11. Send us your PDF key links and we will include them after a quick review. They must be free to download for this page - but you can send us paid/purchased PDF key information for inclusion at as a commercial project. Those listings are free. We cannot include apps and websites without a PDF version because keys in this project must be downloadable and local without a live internet connection. Email Larry Hatch: ornamentals   @ and include GPIK in the subject line to get a quicker reply. 
  12. Tell us what keys you need and we might write one: what genera are important to you and you'd find useful for portable ID work? We are limited to garden ornamentals please but tell us your 3-5 favs at the email address above in 10. 

This is my menu (shortcut on the first apps screen) for these wonderful tools, showing some JDL (Jan de Langhe) keys, a junkey.pdf Juniperus key from Dr. Adams, and the cv prefix keys of my own from These are all on local strorage (currently a 32GB SD card) in a folder called Keys. Your device has to have a PDF reader suitable for small screens (dozens of them are free) and you just touch the filename you want loaded. I turn my phone sideways for a better view in most cases. Currently my Local storage/SD Card/Keys menu has 44 files covering about 60 genera. I also have many floras in my main hortobotanical (I love that word coined by L.H. Bailey) reference shelf. I could probably key out 200-250 genera of garden interest with some digging.

These are my recommendations based on a few years out there in some rough spots:

  • You will drop it eventually - so get a very strong protective case: in  gardens, nurseries, and greenhouses, one is very apt to drop that expensive tab or phone on concrete, a stone block, metal hardware, orhalfway down some hill onto the fore-mentioned electronic device killers.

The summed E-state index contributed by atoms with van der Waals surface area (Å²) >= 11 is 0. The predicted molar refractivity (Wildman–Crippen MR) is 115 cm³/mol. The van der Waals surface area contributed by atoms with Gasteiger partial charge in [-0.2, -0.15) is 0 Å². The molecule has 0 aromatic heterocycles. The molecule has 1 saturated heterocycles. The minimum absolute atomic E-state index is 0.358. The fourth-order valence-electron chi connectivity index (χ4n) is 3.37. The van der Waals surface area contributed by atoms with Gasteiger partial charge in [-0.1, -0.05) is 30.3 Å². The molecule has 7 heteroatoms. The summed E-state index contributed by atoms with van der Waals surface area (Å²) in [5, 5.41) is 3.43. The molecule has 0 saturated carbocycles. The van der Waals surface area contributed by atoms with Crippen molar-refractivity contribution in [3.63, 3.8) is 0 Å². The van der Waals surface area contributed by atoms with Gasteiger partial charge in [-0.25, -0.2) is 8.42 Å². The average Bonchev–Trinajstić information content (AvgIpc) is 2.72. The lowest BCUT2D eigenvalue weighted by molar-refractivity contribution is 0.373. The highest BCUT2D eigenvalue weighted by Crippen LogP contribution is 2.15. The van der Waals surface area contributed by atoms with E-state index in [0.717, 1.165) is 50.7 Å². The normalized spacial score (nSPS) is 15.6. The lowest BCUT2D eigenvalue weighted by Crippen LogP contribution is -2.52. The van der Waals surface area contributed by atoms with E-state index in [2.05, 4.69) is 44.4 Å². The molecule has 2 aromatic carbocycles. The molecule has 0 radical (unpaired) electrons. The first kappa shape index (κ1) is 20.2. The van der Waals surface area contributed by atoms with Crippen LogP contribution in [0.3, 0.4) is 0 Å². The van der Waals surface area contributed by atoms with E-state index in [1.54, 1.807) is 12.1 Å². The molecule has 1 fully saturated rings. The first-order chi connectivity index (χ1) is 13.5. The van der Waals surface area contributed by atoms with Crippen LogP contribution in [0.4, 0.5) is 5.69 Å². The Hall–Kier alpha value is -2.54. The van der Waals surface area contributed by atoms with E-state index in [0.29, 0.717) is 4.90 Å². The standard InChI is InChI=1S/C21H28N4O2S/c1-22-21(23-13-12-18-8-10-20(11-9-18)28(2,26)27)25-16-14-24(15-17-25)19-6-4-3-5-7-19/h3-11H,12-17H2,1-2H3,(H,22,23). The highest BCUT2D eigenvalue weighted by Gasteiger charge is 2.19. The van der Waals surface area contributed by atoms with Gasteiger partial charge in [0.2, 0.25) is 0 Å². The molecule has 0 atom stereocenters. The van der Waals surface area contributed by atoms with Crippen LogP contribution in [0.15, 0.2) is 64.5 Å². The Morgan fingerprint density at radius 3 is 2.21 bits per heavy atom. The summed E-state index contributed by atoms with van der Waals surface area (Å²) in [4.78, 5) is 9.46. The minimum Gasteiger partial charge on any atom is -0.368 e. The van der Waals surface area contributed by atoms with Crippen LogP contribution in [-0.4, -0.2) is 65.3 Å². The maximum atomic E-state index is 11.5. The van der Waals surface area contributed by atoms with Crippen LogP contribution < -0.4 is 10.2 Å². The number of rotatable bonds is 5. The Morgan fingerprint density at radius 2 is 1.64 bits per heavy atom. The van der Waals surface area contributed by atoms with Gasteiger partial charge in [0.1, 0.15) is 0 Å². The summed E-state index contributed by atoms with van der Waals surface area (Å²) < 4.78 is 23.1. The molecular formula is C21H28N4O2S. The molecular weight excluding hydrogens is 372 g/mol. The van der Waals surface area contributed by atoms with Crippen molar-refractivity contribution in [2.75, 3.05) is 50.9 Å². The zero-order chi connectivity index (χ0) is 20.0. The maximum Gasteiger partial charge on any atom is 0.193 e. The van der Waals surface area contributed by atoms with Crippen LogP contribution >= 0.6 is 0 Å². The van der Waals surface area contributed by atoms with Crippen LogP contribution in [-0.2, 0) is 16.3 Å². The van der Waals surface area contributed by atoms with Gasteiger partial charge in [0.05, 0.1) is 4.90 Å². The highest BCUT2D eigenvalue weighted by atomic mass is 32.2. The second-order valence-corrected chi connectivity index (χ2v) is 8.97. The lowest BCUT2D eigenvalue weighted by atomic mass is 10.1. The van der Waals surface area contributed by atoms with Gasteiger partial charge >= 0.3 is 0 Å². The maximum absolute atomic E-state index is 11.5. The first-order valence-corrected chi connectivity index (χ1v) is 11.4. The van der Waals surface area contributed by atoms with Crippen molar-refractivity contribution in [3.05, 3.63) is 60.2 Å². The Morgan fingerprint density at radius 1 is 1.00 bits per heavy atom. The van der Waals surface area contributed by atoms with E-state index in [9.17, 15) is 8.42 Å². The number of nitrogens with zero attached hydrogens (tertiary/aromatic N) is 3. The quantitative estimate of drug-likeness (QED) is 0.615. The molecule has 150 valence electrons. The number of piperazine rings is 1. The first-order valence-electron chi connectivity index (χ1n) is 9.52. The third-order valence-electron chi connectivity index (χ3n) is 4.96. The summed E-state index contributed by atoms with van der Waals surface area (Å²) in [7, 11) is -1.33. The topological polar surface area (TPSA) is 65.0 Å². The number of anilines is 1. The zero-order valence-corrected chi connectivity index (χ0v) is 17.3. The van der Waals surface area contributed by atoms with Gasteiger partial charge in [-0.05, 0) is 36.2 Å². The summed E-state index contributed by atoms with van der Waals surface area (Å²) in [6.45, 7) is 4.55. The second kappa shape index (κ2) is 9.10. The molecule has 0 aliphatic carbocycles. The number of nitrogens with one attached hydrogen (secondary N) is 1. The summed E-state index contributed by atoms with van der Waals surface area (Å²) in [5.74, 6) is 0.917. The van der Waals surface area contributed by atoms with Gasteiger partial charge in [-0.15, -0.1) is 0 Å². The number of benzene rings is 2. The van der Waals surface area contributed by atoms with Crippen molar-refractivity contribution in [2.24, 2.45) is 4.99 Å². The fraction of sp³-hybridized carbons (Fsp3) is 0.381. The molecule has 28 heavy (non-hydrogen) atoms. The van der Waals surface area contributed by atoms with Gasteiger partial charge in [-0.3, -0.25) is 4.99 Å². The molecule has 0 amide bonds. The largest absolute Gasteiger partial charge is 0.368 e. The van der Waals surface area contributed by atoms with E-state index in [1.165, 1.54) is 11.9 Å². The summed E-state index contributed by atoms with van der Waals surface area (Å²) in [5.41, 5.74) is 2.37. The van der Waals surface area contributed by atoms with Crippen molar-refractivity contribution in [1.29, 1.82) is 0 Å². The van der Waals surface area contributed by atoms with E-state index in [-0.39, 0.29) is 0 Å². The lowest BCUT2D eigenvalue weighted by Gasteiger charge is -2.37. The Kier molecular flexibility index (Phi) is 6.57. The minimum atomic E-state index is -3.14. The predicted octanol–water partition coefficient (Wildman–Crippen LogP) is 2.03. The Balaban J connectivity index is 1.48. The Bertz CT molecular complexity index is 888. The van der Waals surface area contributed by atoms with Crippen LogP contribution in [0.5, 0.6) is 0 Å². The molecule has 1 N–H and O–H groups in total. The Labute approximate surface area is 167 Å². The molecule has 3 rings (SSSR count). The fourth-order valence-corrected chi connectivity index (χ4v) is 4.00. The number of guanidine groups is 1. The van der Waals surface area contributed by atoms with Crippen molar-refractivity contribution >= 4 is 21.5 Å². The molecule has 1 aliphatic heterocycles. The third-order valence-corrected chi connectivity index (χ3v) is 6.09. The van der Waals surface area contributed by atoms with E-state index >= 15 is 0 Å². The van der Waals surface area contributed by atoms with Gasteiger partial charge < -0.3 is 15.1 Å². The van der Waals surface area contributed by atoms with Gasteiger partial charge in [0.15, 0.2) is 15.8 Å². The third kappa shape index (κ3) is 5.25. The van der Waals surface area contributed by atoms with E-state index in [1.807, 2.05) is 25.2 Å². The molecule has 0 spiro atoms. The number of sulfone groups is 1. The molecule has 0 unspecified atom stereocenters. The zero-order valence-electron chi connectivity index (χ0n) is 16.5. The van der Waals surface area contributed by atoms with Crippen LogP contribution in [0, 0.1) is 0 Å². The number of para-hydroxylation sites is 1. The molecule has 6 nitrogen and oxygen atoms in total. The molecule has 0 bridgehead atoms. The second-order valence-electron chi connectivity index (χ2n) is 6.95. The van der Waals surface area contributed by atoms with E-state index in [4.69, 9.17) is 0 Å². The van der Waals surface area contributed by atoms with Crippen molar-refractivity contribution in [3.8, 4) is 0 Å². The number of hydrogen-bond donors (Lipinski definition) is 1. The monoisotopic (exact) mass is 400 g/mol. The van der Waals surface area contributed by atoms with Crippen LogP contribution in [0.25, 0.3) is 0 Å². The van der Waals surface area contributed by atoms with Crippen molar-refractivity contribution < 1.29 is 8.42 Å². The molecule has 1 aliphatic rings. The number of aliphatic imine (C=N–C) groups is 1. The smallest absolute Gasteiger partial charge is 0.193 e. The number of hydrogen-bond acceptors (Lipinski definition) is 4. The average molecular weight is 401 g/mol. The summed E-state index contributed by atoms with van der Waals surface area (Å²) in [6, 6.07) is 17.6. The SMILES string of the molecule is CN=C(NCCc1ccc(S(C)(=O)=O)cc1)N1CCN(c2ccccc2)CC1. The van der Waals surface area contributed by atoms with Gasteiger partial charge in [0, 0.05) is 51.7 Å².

• Be rain ready: any photographer will do this already so maybe I'm preaching to the choir again. Whether it's a truly waterproof case, backpack, or just a simple trash bag you stuff into your pants, be prepared to shelter your camera, phone, tab, or other device when a hard rain comes without warning. Big gardens and wide nurseries tend to easy places to get caught without good shelter. The advantage of a larger case or backpack was you can keep dry some towels or papertowels to dry off any wet bits. Photographers of course will need microfiber clothes to keep the lens going again. Never let a stray drip sit on a piece of electronics as those can easily seep into a crease, gap, or banding within the next hour or two.
  • Be seasonally smart: don't try to key out most woody plants in the spring because the leaf hairs (vestiture) are early, far too fuzzy and atypical, and raw. You need at least some foliage with maturity on it. Colors will not be right or set. Most keys are based on mature tissue traits.  If the genus you are keying needs to have fresh flowers or fruit or seeds, plan your trip to an arboretum or large collection at a time when those tissues are available. It will be very frustrating if you are missing traits in lower sections of the key so give the key a very thorough breakdown for chronology and availability of the tissues. When I study hollies in the various collections, I always plan for a time when the fruit will be brightly colored and fresh but not too young either. Make notes and learn the seasonality of each genus for ID purposes.Two or three trips may be needed.
  • Know the garden's tissue sampling policy and ask for help: most gardens and even public parks these days allow no cutting of anything, not one leaf or flower head. If you think you'll likely need a sample to take back for further ID work ask permission first before you arrive. I have found that asking about policies and permissions opens doors and the staff may be interested in your visit and assist in some very useful ways - like showing you plants otherwise off limits, new acquisitions, herbarium help, and access to their plant accession records. Sometimes they may even scan or press your specimens and send these on later! Make it worth their time with an upcoming article, thesis, dissertation, or book to offer credits. If you're a student with a ID project or a grad student doing hardcore key work, be sure to call or write ahead and get your faculity advisor(s) reaching out to them too. I've even been introduced to Directors of gardens and famous taxonomist only because I expressed my goals to a curator or tour guide. If you happen to have a book, degree project, or specialty plant website to mention or a professional business card...even better.